Poetry ~ Prose

Heartbreak by Larry P. Madden

All Girls Dance by Candice Truesdell Nokes

Earth by Camille Billie

Dry By Kathleen Tills-Storsberg

Friend by Rosemary Powless Malanik

Me by Rosemary Powless Malanik

Prayer by Kathleen Tills-Storsberg

Heartbreak

A Poem by Larry P. Madden

I wish our eyes had never met,
Our laughter never mixed.

Put together by fate’s cold hand,
Our friendship forever fixed.

Who knew that this forever feel could somehow be nixed?
Forever isn’t forever real and nothing’s ever fixed.

Your eyes so bright and smile right, with laughter on the air so light,
Now causes me distress at night…I anguish over you so cold and white.

“C’est la vie,” is what they say when things will be,
But c’est la vie is not for me.

My mind screams for blood revenge,
To count some coup, kick some ass, to feel you’ll be avenged.

But your killer is not of my world—to bleed, to skin, to hurt.
Instead my power reduced to be a deep and ugly hurt.

Heart broken, heart broke, heart busted.
Someday I’m sure I’ll heal.

Until I do, I’ll scream to you
Under Grandmother’s light so bright.

WAPANAKESIKUHKIW
(WAPON-NAA-CASE-A-COOKIE)

Larry P. Madden (Stockbridge-Munsee Band of Wisconsin) was born and raised in the Sturgeon Bay area. A recent graduate of CMN, he enjoys the Powwow trail and strives to maintain balance on the red road.

 

moon on foggy night

 


 

Prayer

By Kathleen Tills-Storsberg

Redwing Blackbird
That I call my life
Stay on that fence
Warbling
All summer afternoon

Wind along the grass
Comes towards me
Thin arms lifted
Like tails taking flight

Stay true in the air
Be swift
Be kind
Carry my words
To the Creator

red sunset
Kathleen Tills-Storsberg is a Haudensaunee poet whose previous work has been published in 491 Magazine.  

 


 

Dry

By Kathleen Tills-Storsberg

Not enough poems are
written about chickadees.
Their knitted black caps
pulled low over the eyes—
Little thieves of my heart.

Landing palms down
on my palm up,
cold wire feet become
warm on my fingers.
Black beak cleaving
black seeds.

In my second day
of grief I wish for wings.
It’s more difficult
than I imagined.

Warm fingers become cold wire feet,
black seed shells fall from beak,
palms down spring from palms up.
Picture brilliant yellow Tamarack
against a gray sky.

This is my survival.

bird on a branch

Kathleen Tills-Storsberg is a Haudensaunee poet whose previous work has been published in 491 Magazine.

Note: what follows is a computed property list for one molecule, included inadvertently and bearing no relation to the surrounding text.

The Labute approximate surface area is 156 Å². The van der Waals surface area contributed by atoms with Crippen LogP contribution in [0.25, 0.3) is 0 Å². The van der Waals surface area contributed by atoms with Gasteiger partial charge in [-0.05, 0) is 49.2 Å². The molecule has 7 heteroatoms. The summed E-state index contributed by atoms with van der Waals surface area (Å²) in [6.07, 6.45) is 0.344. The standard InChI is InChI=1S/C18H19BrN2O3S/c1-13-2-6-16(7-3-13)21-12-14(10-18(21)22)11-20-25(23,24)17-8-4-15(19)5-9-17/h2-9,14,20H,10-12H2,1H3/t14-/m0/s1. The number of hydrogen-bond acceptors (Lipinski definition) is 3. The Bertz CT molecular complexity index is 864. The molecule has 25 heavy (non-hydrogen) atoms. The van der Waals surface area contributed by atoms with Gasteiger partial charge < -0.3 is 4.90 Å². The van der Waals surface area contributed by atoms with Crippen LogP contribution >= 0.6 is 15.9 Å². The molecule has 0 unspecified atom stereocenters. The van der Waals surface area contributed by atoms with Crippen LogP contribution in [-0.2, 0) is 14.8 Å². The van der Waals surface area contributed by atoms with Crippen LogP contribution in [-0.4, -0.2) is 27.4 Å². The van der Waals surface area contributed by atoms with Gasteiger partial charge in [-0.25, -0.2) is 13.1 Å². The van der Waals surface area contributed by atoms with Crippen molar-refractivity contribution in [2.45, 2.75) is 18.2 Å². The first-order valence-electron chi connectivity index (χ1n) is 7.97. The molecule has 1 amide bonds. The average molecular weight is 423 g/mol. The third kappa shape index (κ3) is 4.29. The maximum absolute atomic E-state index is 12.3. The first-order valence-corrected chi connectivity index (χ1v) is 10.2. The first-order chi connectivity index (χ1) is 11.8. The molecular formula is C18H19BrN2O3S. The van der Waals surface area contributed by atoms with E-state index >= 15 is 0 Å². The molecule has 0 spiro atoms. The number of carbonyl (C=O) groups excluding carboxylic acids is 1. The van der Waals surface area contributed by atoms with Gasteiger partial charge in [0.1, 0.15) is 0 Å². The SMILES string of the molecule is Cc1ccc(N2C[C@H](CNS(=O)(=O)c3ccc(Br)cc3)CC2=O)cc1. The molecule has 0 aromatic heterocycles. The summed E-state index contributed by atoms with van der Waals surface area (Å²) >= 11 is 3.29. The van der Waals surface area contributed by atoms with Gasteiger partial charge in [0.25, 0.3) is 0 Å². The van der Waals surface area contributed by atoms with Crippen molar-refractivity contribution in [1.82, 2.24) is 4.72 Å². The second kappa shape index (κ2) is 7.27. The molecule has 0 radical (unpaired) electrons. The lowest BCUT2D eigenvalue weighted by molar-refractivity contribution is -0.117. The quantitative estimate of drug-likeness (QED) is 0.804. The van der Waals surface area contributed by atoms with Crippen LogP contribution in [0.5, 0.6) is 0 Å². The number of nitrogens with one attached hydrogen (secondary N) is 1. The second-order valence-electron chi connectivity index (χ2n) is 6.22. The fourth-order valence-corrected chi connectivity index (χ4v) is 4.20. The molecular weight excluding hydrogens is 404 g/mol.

ME

by Rosemary Powless Malanik

I am
tree sillhouette
I was
I will be
I am
I

My name is Rosemary Powless Malanik, also known as Teyuthahukwa (woman who picks up the path). I am an Oneida native, born in Chicago, Illinois. I now reside in northeast Wisconsin with my husband and two dogs.

 


FRIEND

By Rosemary Powless Malanik

I have a Native friend who knows how I feel,

what I believe in,
how I behave,

things I can do, cannot do, will not do, or simply don't do.

She knows what is possible or impossible.

She's there when I need her or not.

She knows my fears, real or imagined.

She know my successes, as well as my failures.

She helps bring my talents and dreams to fruition.

She's aware of my hurts, both physically and emotionally,
and she’s the chicken soup of my soul.

Sometimes it seems like she hates me
and badgers me when I'm wrong.

She knows my loves and my lovers, my likes and dislikes
and all my misgivings.

She communicates with me endlessly, keeps me in check.

She also treasures my Oneida heritage with respect and pride.

She cries with me and she laughs with me—
She knows me well.

I call her, “me.”

My name is Rosemary Powless Malanik, also known as Teyuthahukwa (woman who picks up the path). I am an Oneida Native, born in Chicago, Illinois. I now reside in northeast Wisconsin with my husband and two dogs.

empty mirror

 


Earth

by Camille Billie

 

Reflections in the water,
They're blurry.
The fact it's more intoxicated
Than the people around me
Is slowly starting to phase me.

A polluted breeze.
It's the air we breathe.
But the propaganda continues to decieve.
Because the cause brings in money.
They kill our life source in the name of Greed.

They've lost their morals,
They've lost their minds.
We need to wake up,
So we can be devine:
Who we were meant to be.
We need to break away,
So we can truly be free.

A pill for this,
Take this for
the side effects of that.
Modern day medicine is like
The equivalent of crack.
Because I don't feel healed,
I don't feel better.
I don't feel anything,
But the urge to protect our Mother.

Camille Billie as a young poet and Oneida tribal member

secluded lake

 

 

 

 

 

 

 

 

 

 

 

 

 

 

 

 

 

 

 

 

 


All Girls’ Dance

By Candice Truesdell Nokes

Jingle Butterflies fancy shawl dance
Girls float
Moccasin feet
  kiss
  the Downbeat

Hearts pulse. Wings dawn and spread, drenched
in colors so deep.
Eagle feathers fan. Sky salute with downward gaze. Solemn anticipation.

Dark heads bounce. Shawls shimmer and vibrate the electric colors of their creators’ souls.
Fuchsia and deep lake blue,

Fall birch leaf yellow,
new grass green,
woodpecker vermillion,
snowflake white.

Recognition breezes through me,
though this somehow feels new,
and creates tears.

The butterflies spin.
Vortices of Spirit.

Atoms spinning. Atoms spinning in song, around each
other, within each dancer. Each dancer spins. Unified, yet rare.

Hypnotic exhilaration.
Aligning my heart, our hearts,
with Beauty. With Being.

Language provides a curious and enthralling palette for Candice (Oneida) as she explores her artful expressions on earth. Her goal is to create a space that is compelling in beauty or truth.